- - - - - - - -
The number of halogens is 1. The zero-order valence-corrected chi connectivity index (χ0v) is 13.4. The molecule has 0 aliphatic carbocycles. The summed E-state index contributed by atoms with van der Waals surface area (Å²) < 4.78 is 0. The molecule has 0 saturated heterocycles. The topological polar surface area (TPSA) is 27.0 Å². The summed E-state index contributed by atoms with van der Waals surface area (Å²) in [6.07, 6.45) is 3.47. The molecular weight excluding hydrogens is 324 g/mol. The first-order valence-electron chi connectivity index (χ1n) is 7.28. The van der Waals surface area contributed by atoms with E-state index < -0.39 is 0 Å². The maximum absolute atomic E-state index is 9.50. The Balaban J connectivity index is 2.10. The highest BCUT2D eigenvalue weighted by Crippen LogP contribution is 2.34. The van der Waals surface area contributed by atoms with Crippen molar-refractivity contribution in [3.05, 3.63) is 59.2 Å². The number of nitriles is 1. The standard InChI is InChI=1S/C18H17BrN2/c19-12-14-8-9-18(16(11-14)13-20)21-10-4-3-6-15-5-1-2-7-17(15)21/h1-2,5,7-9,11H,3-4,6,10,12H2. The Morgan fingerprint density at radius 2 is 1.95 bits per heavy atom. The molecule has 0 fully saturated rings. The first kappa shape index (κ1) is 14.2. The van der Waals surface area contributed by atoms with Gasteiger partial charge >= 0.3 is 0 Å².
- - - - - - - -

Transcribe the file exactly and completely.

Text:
The number of halogens is 1. The zero-order valence-corrected chi connectivity index (χ0v) is 13.4. The molecule has 0 aliphatic carbocycles. The summed E-state index contributed by atoms with van der Waals surface area (Å²) < 4.78 is 0. The molecule has 0 saturated heterocycles. The topological polar surface area (TPSA) is 27.0 Å². The summed E-state index contributed by atoms with van der Waals surface area (Å²) in [6.07, 6.45) is 3.47. The molecular weight excluding hydrogens is 324 g/mol. The first-order valence-electron chi connectivity index (χ1n) is 7.28. The van der Waals surface area contributed by atoms with E-state index < -0.39 is 0 Å². The maximum absolute atomic E-state index is 9.50. The Balaban J connectivity index is 2.10. The highest BCUT2D eigenvalue weighted by Crippen LogP contribution is 2.34. The van der Waals surface area contributed by atoms with Crippen molar-refractivity contribution in [3.05, 3.63) is 59.2 Å². The number of nitriles is 1. The standard InChI is InChI=1S/C18H17BrN2/c19-12-14-8-9-18(16(11-14)13-20)21-10-4-3-6-15-5-1-2-7-17(15)21/h1-2,5,7-9,11H,3-4,6,10,12H2. The Morgan fingerprint density at radius 2 is 1.95 bits per heavy atom. The molecule has 0 fully saturated rings. The first kappa shape index (κ1) is 14.2. The van der Waals surface area contributed by atoms with Gasteiger partial charge >= 0.3 is 0 Å².